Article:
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Milwaukee's Daily Magazine for Wednesday, Sept. 17, 2014

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This tile sends four "vines" up the facade of a Moorish Revival building on 27th and Vliet Streets.
This tile sends four "vines" up the facade of a Moorish Revival building on 27th and Vliet Streets.

5 views of the tiles of Vliet Street

Some streets in Milwaukee seem to specialize in different features, though it's often subtle and surely not even really true. It's just more the things that catch our eye on our daily commute.

That's what led me to begin to notice and appreciate the relatively fancy facades on industrial buildings along State Street.

And, lately, I've been noticing how many buildings on Vliet Street have facades featuring different kinds of tile work. Here are some of my favorites.

1211 W. Vliet St.

The Wisconsin Architecture and History Inventory calls this gorgeous two-story storefront, "Probably the best preserved example in Milwaukee of the use of stock terra cotta tiles with Art Deco motifs to decorate a small store." Built in 1922, the structure long housed a furniture store and appears to be vacant at the moment. The cream-colored terra cotta is highly ornate, with yellow and rust-colored highlights, and "Wile Bldg." written is grey script. Alas, I have been unable to determine the architect responsible.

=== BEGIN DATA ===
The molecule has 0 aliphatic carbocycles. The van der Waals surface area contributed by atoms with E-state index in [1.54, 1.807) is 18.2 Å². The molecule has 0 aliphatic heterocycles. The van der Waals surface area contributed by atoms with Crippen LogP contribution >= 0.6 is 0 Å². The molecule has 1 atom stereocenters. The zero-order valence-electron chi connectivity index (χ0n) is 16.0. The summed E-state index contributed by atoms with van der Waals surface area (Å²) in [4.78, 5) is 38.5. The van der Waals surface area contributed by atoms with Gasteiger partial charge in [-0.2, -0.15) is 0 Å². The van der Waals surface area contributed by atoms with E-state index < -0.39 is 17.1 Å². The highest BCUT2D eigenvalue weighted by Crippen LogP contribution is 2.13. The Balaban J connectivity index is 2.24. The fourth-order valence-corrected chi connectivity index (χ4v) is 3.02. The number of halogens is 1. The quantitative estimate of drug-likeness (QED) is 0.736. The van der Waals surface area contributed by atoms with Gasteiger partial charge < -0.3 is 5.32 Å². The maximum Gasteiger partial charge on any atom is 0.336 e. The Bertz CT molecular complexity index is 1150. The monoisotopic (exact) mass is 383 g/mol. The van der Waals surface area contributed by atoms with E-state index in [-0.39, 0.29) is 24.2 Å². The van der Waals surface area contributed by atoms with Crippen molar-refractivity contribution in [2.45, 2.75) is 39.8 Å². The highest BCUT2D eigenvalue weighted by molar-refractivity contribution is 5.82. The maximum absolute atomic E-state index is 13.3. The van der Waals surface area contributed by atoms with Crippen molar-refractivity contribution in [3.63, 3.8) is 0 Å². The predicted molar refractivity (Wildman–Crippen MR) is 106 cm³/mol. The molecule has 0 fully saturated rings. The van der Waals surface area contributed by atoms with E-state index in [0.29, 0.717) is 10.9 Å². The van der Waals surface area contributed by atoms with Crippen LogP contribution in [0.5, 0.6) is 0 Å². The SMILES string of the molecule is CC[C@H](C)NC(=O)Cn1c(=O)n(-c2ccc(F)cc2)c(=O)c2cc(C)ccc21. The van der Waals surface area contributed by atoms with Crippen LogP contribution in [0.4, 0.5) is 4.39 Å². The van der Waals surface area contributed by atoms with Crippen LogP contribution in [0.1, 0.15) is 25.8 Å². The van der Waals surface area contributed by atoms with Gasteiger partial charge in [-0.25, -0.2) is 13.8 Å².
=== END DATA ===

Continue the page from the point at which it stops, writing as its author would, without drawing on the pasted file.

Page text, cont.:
1307-11 W. Vliet St.

Martin Tullgren & Sons were the masters of glazed terra cotta in this town and you may recognize their buildings like the one 60th and North, the Downtown home of George Watts & Son and the Prospect Avenue building that was once home to the Avant Garde Coffee House and now houses Mystery One Bookstore and Allium restaurant, among others. But drive around town and you'll see that this eye catching cream colored tile, sometimes stark white, and often decorated with motifs like these, are everywhere. This example was built in 1923.

2717 W. Vliet St.

This Moorish Revival building on the southwest corner of 27th and Vliet was built in 1926 and you should drive past sometime to admire the alluring lines of the entry and a similar pattern around the second story windows in the central bay. But especially eye-catching are four vertical strips of painted tile bearing this twisting climbing vine motif, and a series horizontal panels that span the facade between the first and second floors.

3104-06 W. Vliet St.

I'm especially enamored of this 1931 Moderne gem of a facade with empire lines in emerald green and white running up to the second story lintels where the cream colored brick flares out, creating a look that feels soaring, even on a two-story building. Four courses of dark glazed terra cotta tiles run along the lower edge of the facade, giving the building weight at the bottom. The windows in the door are Deco-rative and the transoms above are leaded.

3314 W. Vliet St.

Once the hideous, hand-lettered B.A.L.A.N.C.E. sign came off this small, single-story 1947 red brick building (storefront? industrial?), this tiled sign announcing the building -- in green tile -- as the home "The Haight Co." was revealed. The curved corners of the building have always been attractive, but seeing the original sign re-appear has rendered this facade even more noticeable. The Haight Co. -- founded by Hiram Haight in 1923 and purchased in the 1970s by Baker Water Systems -- manufactures rotary gear pumps for fire protection, process manufacturing and restaurants. There's a sales office in Brookfield but the pumps are no longer made in the Milwaukee area.

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